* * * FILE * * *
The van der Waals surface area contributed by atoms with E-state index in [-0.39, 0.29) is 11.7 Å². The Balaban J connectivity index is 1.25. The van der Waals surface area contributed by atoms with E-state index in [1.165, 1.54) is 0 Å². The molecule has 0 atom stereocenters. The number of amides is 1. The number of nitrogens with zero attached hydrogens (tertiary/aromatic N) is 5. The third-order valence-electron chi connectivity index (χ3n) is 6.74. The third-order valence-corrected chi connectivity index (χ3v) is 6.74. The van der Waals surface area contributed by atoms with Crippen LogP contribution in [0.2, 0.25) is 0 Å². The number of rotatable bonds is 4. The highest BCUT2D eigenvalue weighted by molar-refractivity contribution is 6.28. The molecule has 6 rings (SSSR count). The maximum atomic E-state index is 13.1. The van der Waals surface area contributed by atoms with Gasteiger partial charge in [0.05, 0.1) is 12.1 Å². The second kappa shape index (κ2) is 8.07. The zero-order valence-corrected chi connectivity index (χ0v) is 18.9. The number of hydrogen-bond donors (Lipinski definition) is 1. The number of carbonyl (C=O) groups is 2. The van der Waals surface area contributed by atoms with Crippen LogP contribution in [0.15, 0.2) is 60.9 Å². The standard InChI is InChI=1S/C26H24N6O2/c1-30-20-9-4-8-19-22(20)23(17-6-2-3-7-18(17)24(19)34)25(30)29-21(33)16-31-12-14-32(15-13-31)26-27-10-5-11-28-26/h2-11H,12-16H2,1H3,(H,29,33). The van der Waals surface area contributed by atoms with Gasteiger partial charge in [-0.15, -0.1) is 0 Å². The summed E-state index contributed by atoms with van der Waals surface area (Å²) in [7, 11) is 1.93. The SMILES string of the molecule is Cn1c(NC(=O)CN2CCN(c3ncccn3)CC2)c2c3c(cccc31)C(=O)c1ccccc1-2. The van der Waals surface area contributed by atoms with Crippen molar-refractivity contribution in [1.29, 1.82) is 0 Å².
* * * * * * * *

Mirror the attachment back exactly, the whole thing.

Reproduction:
The van der Waals surface area contributed by atoms with E-state index in [-0.39, 0.29) is 11.7 Å². The Balaban J connectivity index is 1.25. The van der Waals surface area contributed by atoms with E-state index in [1.165, 1.54) is 0 Å². The molecule has 0 atom stereocenters. The number of amides is 1. The number of nitrogens with zero attached hydrogens (tertiary/aromatic N) is 5. The third-order valence-electron chi connectivity index (χ3n) is 6.74. The third-order valence-corrected chi connectivity index (χ3v) is 6.74. The van der Waals surface area contributed by atoms with Crippen LogP contribution in [0.2, 0.25) is 0 Å². The number of rotatable bonds is 4. The highest BCUT2D eigenvalue weighted by molar-refractivity contribution is 6.28. The molecule has 6 rings (SSSR count). The maximum atomic E-state index is 13.1. The van der Waals surface area contributed by atoms with Gasteiger partial charge in [0.05, 0.1) is 12.1 Å². The second kappa shape index (κ2) is 8.07. The zero-order valence-corrected chi connectivity index (χ0v) is 18.9. The number of hydrogen-bond donors (Lipinski definition) is 1. The number of carbonyl (C=O) groups is 2. The van der Waals surface area contributed by atoms with Crippen LogP contribution in [0.15, 0.2) is 60.9 Å². The standard InChI is InChI=1S/C26H24N6O2/c1-30-20-9-4-8-19-22(20)23(17-6-2-3-7-18(17)24(19)34)25(30)29-21(33)16-31-12-14-32(15-13-31)26-27-10-5-11-28-26/h2-11H,12-16H2,1H3,(H,29,33). The van der Waals surface area contributed by atoms with Gasteiger partial charge in [-0.15, -0.1) is 0 Å². The summed E-state index contributed by atoms with van der Waals surface area (Å²) in [7, 11) is 1.93. The SMILES string of the molecule is Cn1c(NC(=O)CN2CCN(c3ncccn3)CC2)c2c3c(cccc31)C(=O)c1ccccc1-2. The van der Waals surface area contributed by atoms with Crippen molar-refractivity contribution in [1.29, 1.82) is 0 Å².